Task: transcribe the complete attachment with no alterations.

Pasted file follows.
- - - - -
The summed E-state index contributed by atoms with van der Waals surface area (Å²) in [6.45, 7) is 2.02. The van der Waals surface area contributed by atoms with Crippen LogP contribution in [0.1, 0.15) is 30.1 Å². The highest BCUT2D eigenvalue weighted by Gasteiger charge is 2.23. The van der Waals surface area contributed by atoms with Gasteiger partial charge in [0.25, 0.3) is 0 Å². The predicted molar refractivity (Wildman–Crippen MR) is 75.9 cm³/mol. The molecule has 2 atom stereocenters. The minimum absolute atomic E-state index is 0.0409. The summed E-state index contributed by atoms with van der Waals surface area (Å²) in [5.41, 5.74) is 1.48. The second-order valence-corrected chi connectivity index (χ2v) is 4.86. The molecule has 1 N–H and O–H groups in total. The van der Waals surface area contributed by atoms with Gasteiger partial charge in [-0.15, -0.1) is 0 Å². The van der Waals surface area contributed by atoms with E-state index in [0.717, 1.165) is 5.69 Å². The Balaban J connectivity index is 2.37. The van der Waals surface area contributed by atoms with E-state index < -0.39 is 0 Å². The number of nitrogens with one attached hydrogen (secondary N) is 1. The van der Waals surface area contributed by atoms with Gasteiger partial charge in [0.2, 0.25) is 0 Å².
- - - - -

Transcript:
The summed E-state index contributed by atoms with van der Waals surface area (Å²) in [6.45, 7) is 2.02. The van der Waals surface area contributed by atoms with Crippen LogP contribution in [0.1, 0.15) is 30.1 Å². The highest BCUT2D eigenvalue weighted by Gasteiger charge is 2.23. The van der Waals surface area contributed by atoms with Gasteiger partial charge in [0.25, 0.3) is 0 Å². The predicted molar refractivity (Wildman–Crippen MR) is 75.9 cm³/mol. The molecule has 2 atom stereocenters. The minimum absolute atomic E-state index is 0.0409. The summed E-state index contributed by atoms with van der Waals surface area (Å²) in [5.41, 5.74) is 1.48. The second-order valence-corrected chi connectivity index (χ2v) is 4.86. The molecule has 1 N–H and O–H groups in total. The van der Waals surface area contributed by atoms with Gasteiger partial charge in [-0.15, -0.1) is 0 Å². The van der Waals surface area contributed by atoms with E-state index in [0.717, 1.165) is 5.69 Å². The Balaban J connectivity index is 2.37. The van der Waals surface area contributed by atoms with E-state index < -0.39 is 0 Å². The number of nitrogens with one attached hydrogen (secondary N) is 1. The van der Waals surface area contributed by atoms with Gasteiger partial charge in [0.2, 0.25) is 0 Å².